Enzymes


What are Enzymes?

Enzymes are biological catalysts which accelerate the rate of biochemical reactions. They regulate the speed and specificity of reactions without being used. They are produced by living cells only. They integrate cellular chemical reactions and provide the order without which complex processes of life would not be possible.



Enzymes are Protins

The following factors prove that enzymes are proteins.
(1) When an enzyme is acted upon by pepsin (a protein digesting enzyme), the crystalline composition of enzyme disappears with a decrease in its catalytic activity.
(2) Enzymes have complex structure like proteins which are unique complex molecules.
(3) Heat, acid, alkali and other agents which denatured proteins also destroy the activity of enzymes.
(4) Enzymes show color reactions and ultraviolet absorption spectrum, a characteristic of proteins,
(5) Enzymes are themselves subject to a variety of cellular controls and their rate of synthesis as well as their final concentration is under genetic control.




Molecular Structure of Enzymes

In general, enzymes are protein molecules of high molecular weight. They are amphoteric and colloidal in nature. There are two general types of structures of enzyme molecules. Those are as follows:

Simple protein molecules

They are proteins containing only amino acids.

Conjugated protein molecules

They are proteins with attached non-protein groups. A conjugated enzyme thus consists of two parts : (i) apoenzyme, which is composed of amino acids only, and (ii) prosthetic group which is a non-protein group. The enzyme molecule consisting of protein and prosthetic group is known as holoenzyme.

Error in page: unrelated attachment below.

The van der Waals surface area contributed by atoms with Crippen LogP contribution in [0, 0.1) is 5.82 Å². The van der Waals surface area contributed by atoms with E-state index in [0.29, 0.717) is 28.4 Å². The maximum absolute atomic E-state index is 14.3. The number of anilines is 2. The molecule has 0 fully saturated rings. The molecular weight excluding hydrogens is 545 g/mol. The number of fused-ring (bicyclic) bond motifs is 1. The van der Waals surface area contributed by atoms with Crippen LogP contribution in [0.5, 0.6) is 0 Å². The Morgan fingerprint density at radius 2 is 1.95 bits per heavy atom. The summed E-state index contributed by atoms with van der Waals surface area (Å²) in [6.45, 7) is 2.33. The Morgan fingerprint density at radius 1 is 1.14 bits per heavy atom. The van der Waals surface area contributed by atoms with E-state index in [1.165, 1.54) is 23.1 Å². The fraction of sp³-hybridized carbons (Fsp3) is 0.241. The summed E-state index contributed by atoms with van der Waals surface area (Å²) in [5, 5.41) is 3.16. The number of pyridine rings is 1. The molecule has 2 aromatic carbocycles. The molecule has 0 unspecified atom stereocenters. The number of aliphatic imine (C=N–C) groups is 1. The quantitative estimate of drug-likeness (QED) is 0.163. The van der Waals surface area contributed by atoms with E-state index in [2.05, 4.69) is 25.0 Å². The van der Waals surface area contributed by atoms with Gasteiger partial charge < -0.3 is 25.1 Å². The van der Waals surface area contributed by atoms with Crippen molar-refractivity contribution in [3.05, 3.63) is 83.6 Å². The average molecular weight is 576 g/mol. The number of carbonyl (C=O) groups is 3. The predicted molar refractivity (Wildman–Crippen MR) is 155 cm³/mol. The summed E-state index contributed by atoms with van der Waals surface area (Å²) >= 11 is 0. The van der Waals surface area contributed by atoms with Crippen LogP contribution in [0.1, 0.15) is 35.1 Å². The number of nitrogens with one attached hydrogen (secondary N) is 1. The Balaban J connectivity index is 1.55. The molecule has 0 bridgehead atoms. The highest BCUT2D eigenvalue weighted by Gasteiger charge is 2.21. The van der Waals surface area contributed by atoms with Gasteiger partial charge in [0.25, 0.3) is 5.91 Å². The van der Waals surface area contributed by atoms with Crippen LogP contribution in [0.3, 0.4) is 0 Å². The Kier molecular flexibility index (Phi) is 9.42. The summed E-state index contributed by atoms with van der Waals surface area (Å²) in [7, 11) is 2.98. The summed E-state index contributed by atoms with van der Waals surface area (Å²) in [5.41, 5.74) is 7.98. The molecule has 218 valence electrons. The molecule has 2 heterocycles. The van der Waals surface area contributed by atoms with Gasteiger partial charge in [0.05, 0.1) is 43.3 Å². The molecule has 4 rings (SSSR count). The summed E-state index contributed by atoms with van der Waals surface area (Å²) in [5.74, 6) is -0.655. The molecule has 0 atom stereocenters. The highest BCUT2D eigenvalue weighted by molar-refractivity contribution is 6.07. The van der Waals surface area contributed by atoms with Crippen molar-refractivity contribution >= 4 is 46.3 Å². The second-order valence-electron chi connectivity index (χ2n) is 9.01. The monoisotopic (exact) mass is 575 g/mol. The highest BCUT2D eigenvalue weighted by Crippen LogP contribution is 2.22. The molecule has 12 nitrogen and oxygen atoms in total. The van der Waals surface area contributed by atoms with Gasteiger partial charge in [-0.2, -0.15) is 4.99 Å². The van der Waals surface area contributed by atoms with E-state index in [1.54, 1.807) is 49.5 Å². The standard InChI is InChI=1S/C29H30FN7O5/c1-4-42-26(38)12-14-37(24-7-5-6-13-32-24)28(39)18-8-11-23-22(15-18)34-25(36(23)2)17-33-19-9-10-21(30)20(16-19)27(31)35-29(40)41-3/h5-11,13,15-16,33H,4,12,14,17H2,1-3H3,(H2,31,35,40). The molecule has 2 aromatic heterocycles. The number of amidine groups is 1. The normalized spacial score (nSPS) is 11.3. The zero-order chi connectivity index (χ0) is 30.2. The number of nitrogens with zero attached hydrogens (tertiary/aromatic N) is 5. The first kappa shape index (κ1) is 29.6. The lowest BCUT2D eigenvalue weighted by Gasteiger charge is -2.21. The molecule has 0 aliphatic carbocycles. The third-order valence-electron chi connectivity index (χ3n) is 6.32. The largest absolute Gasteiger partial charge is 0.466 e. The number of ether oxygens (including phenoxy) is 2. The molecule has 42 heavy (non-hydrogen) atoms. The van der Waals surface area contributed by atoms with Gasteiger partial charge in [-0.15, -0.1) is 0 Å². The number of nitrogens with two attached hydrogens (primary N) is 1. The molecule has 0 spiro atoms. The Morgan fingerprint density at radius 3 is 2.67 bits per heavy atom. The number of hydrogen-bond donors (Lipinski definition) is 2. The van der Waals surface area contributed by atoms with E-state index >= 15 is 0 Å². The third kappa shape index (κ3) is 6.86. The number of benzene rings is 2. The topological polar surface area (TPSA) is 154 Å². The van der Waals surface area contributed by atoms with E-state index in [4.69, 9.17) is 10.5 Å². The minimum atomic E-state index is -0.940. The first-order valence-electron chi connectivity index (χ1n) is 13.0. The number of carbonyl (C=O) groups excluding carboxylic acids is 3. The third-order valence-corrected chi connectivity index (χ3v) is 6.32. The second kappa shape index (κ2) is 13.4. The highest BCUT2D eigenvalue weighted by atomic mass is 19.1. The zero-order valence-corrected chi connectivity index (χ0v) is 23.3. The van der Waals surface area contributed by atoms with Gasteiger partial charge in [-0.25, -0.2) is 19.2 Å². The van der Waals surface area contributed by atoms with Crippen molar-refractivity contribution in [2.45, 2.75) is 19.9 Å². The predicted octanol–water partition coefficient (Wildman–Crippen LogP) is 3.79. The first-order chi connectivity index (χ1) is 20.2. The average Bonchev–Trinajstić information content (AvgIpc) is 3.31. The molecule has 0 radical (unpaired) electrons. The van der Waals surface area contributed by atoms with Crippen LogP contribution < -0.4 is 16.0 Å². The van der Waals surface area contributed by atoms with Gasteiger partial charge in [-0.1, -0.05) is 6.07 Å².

The prosthetic group may be an inorganic cofactor or an organic coenzyme. The inorganic factor is usually a metal associated with the catalytic properties of the enzyme. Separation of apoenzyme from its metal component usually results in complete loss of activity. The activity is resumed with re-establishment of the metal to apoenzyme. Many enzymes associated with the glycolysis require metal cofactors. The metals .known to be cofactors of enzyme systems are copper, iron, manganese, zinc, calcium, potassium, and cobalt. An organic coenzyme generally acts as a donor or acceptor of atoms that are added to or removed from the substrate. Many coenzymes play a very important role in oxidation-reduction reactions.

Enzymes and Inorganic Catalysts

Enzymes are organic biocatalysts and they show many similarities with inorganic catalysts on the one hand and dissimilarities on the other.

Similarities

(1) Both enzymes and inorganic catalysts remain unchanged chemically and quantitatively after the reaction and can be used repeatedly.
(2) Both are required in very small quantities as compared to substrate.
(3) Both do not initiate a reaction, but only enhance its rate by lowering the activation energy.
(4) Both do not alter the equilibrium of a reversible reaction.
(5) Both form intermediate, short-lived complexes with the substrate.

Dissimilarities

(1) Enzymes are specific protein molecules with complex 3-dimensional structure and inorganic catalyst are small inorganic molecules, usually metal ions.
(2) Enzymes can catalyse only specific reaction of a single or structurally related substrates whereas the inorganic catalyst can catalyse a wide range of reactions.
(3) Catalytic action of enzymes can be regulated by specific regulating molecules which change their conformation whereas catalytic action of inorganic cataltst can not be regulated by any regulating molecule.
(4) The enzymes are very sensitive to change in pH and temperature and the inorganic catalysts are less sensitive to pH and temperature changes.




Properties of Enzymes

The general properties of enzymes are given below:
(1) They are active in extremely small amounts. The number of moles of substrate converted per minute by one mole of enzyme is called turnover number of the enzyme.
(2) Under stable conditions enzymes remain unaffected by the reaction they catalyze.
(3) An enzyme though considerably hastens completion of a reaction, it does not affect the equilibrium of the reaction.
(4) They are very specific in nature, i.e., an enzyme that catalyzes one reaction may not catalyze another.
(5) Being proteinaceous in nature, enzymes are thermolabile in nature, i.e., they generally work over a narrow range of temperature.


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